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Pit Bull Rocker Radial Tire Review

Posted in How To: Wheels Tires on July 1, 2011 Comment (0)
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Pit Bull Rocker Radial Tire Review

Pit Bull has built its brand by creating aggressive and affordable off-road tires, often removed from conventional styling. In years past we’ve had great luck testing Pit Bull’s bias cleats, and now that the radial line is packed with more sizes than ever before, we were anxious to give them a go. We got our hands on a set of 37x12.50R17 Rocker radials. Pit Bull, which molded these Rockers after the original ultra-aggressive bias-ply ones, considers the radial to be an “extreme terrain” tire that’s a tad more street-friendly and finely tuned than the bias-ply.

To find out how well the 37-inch Rockers rolled, we strapped them onto a set of lightweight 17-inch Mickey Thompson Sidebiter wheels and fitted them onto a well-equipped Jeep Wrangler Unlimited. After logging some serious highway and off-road miles we are happy to report that the tires continue to impress. But they are not without a few cons. Here is a list of what we put them through so far and what the results have been.

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Over the pavement we found the tires to have a mild roar at highway speeds, but the beefy lugs could hardly be felt and made for a very smooth ride. And while we like the growl of an aggressive mud-terrain, the consistent bark might not be the most soothing sound to others.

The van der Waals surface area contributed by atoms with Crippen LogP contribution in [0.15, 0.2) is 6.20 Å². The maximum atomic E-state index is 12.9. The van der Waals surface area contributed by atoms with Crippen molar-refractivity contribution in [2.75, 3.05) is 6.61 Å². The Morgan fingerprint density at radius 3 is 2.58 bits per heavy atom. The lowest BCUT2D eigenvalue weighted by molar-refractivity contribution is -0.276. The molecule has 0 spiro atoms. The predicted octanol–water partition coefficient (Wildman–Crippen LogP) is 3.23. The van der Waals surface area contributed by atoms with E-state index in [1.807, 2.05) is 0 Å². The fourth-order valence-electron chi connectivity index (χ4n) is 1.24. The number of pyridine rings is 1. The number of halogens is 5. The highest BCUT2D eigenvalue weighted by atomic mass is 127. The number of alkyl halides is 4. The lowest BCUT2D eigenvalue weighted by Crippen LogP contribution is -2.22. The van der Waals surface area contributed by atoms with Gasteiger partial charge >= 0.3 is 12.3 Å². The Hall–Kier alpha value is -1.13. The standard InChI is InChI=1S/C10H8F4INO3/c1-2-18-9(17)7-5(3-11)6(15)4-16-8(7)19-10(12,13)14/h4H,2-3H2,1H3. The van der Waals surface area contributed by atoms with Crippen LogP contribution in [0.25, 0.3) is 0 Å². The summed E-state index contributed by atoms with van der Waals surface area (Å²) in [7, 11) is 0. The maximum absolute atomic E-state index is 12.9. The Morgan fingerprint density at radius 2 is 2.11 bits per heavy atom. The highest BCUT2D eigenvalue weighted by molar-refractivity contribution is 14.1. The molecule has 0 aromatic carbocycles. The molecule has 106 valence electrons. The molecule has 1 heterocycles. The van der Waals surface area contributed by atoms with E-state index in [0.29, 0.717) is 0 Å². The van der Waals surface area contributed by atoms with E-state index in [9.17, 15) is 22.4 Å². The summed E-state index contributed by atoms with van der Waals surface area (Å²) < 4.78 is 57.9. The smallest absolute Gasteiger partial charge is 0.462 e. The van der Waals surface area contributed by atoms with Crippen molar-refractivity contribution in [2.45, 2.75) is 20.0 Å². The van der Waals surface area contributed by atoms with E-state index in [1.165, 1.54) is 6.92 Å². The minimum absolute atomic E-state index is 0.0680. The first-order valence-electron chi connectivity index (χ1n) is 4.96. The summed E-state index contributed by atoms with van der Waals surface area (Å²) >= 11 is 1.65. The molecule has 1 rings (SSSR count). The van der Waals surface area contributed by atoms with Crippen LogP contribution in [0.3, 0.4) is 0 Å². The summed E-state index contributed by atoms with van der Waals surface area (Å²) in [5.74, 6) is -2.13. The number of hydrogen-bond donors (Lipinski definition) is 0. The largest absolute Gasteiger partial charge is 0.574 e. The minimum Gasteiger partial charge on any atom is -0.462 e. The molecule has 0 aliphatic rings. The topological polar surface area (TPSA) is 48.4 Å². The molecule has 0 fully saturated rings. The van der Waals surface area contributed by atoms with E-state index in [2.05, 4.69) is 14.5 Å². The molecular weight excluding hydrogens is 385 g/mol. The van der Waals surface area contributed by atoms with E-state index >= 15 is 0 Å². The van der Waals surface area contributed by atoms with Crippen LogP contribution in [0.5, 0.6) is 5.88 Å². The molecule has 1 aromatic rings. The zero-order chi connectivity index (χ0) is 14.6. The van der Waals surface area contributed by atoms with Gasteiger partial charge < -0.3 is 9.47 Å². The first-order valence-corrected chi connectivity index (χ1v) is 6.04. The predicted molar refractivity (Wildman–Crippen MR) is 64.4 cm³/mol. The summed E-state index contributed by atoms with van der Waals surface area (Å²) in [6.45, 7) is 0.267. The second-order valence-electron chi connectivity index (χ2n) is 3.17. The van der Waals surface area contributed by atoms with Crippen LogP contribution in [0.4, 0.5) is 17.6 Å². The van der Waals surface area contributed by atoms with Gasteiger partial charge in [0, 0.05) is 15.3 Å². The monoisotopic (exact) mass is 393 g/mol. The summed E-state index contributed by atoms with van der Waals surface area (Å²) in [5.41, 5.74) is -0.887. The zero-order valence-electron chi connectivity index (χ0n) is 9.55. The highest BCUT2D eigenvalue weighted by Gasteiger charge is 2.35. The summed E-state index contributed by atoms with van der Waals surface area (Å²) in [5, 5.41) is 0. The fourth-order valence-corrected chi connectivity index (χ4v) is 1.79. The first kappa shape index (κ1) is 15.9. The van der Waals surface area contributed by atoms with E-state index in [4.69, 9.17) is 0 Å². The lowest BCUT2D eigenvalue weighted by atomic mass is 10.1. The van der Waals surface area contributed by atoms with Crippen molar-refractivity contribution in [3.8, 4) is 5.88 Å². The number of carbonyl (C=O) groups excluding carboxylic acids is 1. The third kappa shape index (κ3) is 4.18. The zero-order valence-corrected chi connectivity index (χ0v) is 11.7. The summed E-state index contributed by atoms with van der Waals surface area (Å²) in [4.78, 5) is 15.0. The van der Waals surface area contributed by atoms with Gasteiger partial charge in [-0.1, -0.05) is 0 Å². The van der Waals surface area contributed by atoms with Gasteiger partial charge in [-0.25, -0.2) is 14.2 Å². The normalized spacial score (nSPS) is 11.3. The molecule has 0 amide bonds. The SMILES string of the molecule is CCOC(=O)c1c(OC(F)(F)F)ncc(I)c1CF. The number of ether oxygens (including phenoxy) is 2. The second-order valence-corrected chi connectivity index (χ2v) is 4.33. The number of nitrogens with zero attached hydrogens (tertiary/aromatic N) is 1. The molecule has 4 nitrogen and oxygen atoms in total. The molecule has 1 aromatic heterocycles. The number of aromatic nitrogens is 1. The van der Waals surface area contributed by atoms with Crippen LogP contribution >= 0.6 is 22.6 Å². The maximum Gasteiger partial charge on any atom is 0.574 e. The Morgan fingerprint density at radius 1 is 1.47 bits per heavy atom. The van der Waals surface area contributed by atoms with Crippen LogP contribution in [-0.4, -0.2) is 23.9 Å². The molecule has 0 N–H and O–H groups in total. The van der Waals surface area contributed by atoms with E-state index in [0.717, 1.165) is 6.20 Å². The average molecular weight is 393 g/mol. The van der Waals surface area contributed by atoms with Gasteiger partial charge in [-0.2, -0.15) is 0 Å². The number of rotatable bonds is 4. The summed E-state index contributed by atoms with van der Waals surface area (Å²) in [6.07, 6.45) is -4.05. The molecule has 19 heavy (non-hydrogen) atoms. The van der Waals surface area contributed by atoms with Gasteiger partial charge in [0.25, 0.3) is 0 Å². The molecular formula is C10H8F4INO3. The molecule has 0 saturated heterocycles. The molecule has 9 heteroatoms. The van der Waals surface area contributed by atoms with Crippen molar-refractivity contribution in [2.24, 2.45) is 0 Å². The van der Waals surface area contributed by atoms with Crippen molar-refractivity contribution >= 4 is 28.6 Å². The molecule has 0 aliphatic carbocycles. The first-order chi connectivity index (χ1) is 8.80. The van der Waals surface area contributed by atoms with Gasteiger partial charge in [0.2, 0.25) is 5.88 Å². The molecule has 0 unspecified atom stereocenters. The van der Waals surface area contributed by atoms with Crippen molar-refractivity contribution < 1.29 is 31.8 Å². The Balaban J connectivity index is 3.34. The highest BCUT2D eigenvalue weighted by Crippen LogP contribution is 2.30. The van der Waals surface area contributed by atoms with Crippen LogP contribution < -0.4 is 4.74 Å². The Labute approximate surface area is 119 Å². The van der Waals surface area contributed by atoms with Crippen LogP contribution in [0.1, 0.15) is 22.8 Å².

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Fitted with a Load Range E sidewall, the 37x12.50R17 radial Rocker is capable of holding 4,080 pounds at 65 psi. While this is great for a 1-ton truck, it is a tad much for lightweight Jeeps and mini-trucks. We found that running the tires at 30 psi on the road was plenty for our four-door test Jeep, and we dropped into the low teens once the cleats hit the dirt

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In loose dirt and sandy soil the Rockers chewed through the terra with ease. Although we found that in 2WD the tires headed more south than forward, a quick shift into 4WD allowed us to blast out of the sandy soil without any hesitation.

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To secure the Rockers, we went with a set of 17x9 Sidebiter wheels from Mickey Thompson. Constructed of a high-strength aluminum casting and finished off with a high-gloss powdercoat, the Sidebiter is lightweight, which helped keep the rolling resistance down and offset the 92-pound Rocker.

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With a combination of large tread blocks, wide lugs, and deep siping, the tires were able to grip and clean out easily in a variety of terrain. We even found the sidewall cleats to be very effective for crawling out of deep ruts and low-traction areas.

Because of their aggressive tread stagger and healthy spacing between the lugs, we had high hopes for the radial Rockers in the mud. They lived up to their looks and worked excellently in the brown silt and slick Southeastern clay. Because of their aggressive tread stagger and healthy spacing between the lugs, we had high hopes for the radial Rockers in the mud. They lived up to their looks and worked excellently in the brown silt and slick Southeastern clay.

Sources

Pit Bull Tires
St. Louis, MO 63103
800-645-2006
www.pitbulltires.com

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